Corrections would no longer face a hard deadline of July 1, 2020, to close Lincoln Hills to provide flexibility for the opening of new juvenile facilities under a substitute amendment lawmakers plan to introduce today, Rep. Michael Schraa told WisPolitics.com.
The amendment to the juvenile corrections plan a bipartisan group of lawmakers released last week would address several concerns from the Wisconsin Counties Association, the Department of Corrections and others.
*Allowing for a more flexible timeline for counties to construct new facilities;
*Adding more county representation on the Juvenile Corrections Study Committee, which would develop recommendations for the location and rules for type 1 juvenile facilities.
Schraa said softening the closing date for Lincoln Hills would give Corrections more flexibility in case the proposed type 1 facilities — which would house the most serious youth offenders — are not completed by July 1, 2020.
“I think everybody is on board,” Schraa said. “We’re getting really good indications from the governor that he is supportive of our bill, any concerns that the counties or agencies had are being addressed, I think we’re going to see this thing fly through the Assembly on a bipartisan basis.”
WCA officials said at a public hearing Thursday they were worried about being able to build new juvenile facilities under the bill’s timeline, having no allocated state funding to operate them, and being able to transfer juveniles to DOC facilities if they run out of space or cannot provide adequate care.
Gov. Scott Walker originally proposed to convert Lincoln Hills into an alcohol treatment facility. But DOC representatives at the hearing hoped that a new version of the bill would allow the agency to convert Lincoln Hills to an adult facility without any restrictions on who’s housed there and that only serious juvenile offenders be placed in type 1 DOC facilities.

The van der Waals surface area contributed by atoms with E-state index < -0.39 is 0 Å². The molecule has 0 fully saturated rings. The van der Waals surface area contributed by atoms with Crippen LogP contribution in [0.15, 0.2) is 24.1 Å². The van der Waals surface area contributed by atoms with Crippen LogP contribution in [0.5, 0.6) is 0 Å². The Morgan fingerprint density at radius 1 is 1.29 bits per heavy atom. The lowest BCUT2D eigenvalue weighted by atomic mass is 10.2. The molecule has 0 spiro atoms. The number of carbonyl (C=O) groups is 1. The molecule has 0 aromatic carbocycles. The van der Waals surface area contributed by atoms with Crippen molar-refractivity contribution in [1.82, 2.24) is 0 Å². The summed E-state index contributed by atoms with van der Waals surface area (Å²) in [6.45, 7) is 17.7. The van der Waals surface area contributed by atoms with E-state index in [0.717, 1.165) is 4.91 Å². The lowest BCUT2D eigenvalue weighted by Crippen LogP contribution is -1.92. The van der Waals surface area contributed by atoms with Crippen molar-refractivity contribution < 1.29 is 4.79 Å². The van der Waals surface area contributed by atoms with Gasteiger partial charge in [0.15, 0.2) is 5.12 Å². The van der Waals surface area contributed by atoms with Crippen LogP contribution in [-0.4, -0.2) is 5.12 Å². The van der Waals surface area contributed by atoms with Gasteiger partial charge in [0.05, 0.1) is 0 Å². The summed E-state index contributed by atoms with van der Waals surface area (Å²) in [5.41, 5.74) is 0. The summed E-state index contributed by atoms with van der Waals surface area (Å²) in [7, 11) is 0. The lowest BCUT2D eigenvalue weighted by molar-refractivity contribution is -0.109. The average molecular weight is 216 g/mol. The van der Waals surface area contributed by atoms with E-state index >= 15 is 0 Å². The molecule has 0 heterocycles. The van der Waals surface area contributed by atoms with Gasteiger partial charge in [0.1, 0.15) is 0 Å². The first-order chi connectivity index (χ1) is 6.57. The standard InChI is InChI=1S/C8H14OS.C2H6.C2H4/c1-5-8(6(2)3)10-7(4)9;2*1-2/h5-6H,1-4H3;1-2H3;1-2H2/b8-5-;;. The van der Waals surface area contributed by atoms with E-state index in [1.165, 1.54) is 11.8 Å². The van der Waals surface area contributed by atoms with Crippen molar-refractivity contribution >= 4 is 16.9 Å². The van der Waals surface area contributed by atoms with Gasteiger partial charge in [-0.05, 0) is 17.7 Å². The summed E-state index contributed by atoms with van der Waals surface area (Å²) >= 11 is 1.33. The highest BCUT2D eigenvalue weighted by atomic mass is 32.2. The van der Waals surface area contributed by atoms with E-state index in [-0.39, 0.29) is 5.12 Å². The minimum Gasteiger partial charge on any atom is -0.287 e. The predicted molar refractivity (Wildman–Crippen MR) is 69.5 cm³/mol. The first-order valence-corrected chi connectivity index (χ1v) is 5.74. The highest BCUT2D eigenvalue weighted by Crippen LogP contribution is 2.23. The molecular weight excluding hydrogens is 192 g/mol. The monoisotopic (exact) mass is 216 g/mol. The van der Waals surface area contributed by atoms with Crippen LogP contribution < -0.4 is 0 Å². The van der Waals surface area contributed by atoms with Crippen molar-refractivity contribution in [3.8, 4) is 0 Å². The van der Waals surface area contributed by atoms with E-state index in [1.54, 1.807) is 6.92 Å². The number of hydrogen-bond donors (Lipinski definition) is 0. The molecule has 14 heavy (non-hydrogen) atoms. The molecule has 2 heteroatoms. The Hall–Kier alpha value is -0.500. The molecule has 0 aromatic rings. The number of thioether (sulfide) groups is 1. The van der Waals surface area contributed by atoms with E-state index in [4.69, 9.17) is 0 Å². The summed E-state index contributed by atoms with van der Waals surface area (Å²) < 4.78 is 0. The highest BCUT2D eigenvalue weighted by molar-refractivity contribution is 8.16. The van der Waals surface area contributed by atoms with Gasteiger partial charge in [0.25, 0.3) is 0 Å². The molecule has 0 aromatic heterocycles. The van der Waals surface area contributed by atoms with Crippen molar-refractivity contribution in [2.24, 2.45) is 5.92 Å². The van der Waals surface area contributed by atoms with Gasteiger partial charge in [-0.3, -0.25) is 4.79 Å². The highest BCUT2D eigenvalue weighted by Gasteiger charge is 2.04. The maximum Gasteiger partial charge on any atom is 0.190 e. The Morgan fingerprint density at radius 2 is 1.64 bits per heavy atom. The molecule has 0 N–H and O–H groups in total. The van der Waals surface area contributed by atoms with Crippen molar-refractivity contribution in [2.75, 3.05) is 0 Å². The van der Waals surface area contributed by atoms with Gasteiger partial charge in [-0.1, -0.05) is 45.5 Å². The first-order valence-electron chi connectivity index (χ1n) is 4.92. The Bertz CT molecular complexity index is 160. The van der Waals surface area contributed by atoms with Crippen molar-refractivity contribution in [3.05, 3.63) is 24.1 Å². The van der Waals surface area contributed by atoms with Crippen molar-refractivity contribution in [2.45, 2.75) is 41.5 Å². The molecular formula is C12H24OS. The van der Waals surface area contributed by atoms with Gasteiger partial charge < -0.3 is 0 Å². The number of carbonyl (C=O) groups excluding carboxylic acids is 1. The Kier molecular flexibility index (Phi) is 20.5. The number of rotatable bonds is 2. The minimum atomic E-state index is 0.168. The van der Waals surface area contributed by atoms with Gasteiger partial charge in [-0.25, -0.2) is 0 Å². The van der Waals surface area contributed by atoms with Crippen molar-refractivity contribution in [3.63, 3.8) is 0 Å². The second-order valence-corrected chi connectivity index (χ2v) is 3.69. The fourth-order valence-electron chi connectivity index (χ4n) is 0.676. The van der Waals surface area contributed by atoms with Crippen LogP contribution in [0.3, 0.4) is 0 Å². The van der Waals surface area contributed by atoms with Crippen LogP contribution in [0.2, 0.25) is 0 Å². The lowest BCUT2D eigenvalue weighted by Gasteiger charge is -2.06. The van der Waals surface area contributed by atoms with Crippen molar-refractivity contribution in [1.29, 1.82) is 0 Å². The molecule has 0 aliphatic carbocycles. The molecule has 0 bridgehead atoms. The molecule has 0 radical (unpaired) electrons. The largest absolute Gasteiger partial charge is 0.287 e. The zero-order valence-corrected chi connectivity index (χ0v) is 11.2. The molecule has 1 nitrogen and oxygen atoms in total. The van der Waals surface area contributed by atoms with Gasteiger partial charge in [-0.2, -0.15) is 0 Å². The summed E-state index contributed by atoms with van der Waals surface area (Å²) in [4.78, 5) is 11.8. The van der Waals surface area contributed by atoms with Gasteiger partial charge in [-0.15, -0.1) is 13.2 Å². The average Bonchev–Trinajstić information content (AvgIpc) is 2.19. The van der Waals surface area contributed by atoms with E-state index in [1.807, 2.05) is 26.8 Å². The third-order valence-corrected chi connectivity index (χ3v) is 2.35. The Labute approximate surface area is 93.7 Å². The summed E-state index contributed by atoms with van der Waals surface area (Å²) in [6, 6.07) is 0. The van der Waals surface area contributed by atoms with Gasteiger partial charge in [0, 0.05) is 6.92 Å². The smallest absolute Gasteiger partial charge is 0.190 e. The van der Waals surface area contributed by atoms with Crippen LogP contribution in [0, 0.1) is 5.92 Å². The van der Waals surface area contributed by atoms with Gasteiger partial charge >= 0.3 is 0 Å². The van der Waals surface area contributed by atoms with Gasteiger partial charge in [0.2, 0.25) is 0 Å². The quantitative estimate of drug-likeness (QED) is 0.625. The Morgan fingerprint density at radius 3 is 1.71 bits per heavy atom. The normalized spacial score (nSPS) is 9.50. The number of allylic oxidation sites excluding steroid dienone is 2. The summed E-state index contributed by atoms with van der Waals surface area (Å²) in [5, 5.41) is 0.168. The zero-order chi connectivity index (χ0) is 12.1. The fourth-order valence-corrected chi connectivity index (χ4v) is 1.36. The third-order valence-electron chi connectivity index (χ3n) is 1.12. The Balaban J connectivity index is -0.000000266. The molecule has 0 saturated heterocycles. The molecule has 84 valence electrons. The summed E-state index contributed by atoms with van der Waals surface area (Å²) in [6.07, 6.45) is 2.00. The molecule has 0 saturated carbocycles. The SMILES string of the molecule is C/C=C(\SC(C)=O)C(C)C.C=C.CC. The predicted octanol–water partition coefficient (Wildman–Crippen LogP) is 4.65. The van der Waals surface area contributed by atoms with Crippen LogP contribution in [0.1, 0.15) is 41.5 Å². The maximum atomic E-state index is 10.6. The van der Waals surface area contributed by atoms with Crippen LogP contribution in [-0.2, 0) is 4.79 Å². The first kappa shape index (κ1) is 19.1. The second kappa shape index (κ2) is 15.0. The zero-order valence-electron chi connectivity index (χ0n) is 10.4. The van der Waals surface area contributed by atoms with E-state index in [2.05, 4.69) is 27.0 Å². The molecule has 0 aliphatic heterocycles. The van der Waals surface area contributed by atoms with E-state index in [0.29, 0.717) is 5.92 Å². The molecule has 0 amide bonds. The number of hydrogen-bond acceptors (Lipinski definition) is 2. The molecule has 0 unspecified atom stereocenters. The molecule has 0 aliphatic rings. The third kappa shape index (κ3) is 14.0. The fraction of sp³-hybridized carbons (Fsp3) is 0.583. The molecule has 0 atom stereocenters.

The substitute amendment addresses such concerns by removing the requirement that DOC submit a plan to the Joint Finance Committee regarding the feasibility of converting Lincoln Hills to an alcohol treatment facility and allow DOC more flexibility to determine the facility’s use.
Schraa said lawmakers are planning to introduce their amendment Tuesday, prior to an anticipated Assembly floor vote on the bill Wednesday.
WCA government affairs director Kyle Christianson said the group submitted a list of 10 concerns it had with the bill on Friday. He said there’s been an ongoing conversations with Schraa, Assembly Speaker Robin Vos, R-Rochester, and Rep. Evan Goyke, D-Milwaukee.
“I think they’ve been receptive to a number of our concerns. We are appreciative of their efforts and look forward to seeing what this next bill draft looks like,” Christianson said.
DOC spokesman Tristan Cook said DOC is evaluating the language and has not yet taken a position.
“Ultimately, our goal is to continue aligning the Division of Juvenile Corrections with national best practices in line with Governor Walker’s plan for juvenile corrections,” he said.
Other provisions in the substitute amendment include:
*Providing for clearer language regarding transfers of juveniles between state and county facilities;
*Removing language giving the Department of Children and Families the ability to make rules regarding type 1 juvenile facilities and instead giving the authority to DOC;
*Requiring the state to cover costs related to female juvenile offenders;
*Providing for an up to 15 percent increase in youth aids for affected counties in the next budget.